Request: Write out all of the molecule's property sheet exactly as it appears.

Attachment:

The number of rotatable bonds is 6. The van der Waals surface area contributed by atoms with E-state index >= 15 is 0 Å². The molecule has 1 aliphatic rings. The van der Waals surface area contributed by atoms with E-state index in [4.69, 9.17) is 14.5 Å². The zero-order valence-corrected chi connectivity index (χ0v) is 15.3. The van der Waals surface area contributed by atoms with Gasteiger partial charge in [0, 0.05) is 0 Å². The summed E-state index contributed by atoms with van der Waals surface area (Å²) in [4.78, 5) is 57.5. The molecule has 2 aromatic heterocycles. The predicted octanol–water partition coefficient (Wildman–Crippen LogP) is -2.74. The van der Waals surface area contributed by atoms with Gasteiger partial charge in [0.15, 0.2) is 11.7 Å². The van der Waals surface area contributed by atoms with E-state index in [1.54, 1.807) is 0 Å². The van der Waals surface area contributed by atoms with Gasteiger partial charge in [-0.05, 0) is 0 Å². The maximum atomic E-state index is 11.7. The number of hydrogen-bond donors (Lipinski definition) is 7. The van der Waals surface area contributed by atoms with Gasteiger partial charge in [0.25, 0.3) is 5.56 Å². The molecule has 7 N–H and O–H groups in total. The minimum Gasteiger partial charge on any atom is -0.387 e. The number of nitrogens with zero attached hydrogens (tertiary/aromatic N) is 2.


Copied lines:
The number of rotatable bonds is 6. The van der Waals surface area contributed by atoms with E-state index >= 15 is 0 Å². The molecule has 1 aliphatic rings. The van der Waals surface area contributed by atoms with E-state index in [4.69, 9.17) is 14.5 Å². The zero-order valence-corrected chi connectivity index (χ0v) is 15.3. The van der Waals surface area contributed by atoms with Gasteiger partial charge in [0, 0.05) is 0 Å². The summed E-state index contributed by atoms with van der Waals surface area (Å²) in [4.78, 5) is 57.5. The molecule has 2 aromatic heterocycles. The predicted octanol–water partition coefficient (Wildman–Crippen LogP) is -2.74. The van der Waals surface area contributed by atoms with Gasteiger partial charge in [0.15, 0.2) is 11.7 Å². The van der Waals surface area contributed by atoms with E-state index in [1.54, 1.807) is 0 Å². The van der Waals surface area contributed by atoms with Gasteiger partial charge in [-0.05, 0) is 0 Å². The maximum atomic E-state index is 11.7. The number of hydrogen-bond donors (Lipinski definition) is 7. The van der Waals surface area contributed by atoms with Gasteiger partial charge in [0.25, 0.3) is 5.56 Å². The molecule has 7 N–H and O–H groups in total. The minimum Gasteiger partial charge on any atom is -0.387 e. The number of nitrogens with zero attached hydrogens (tertiary/aromatic N) is 2.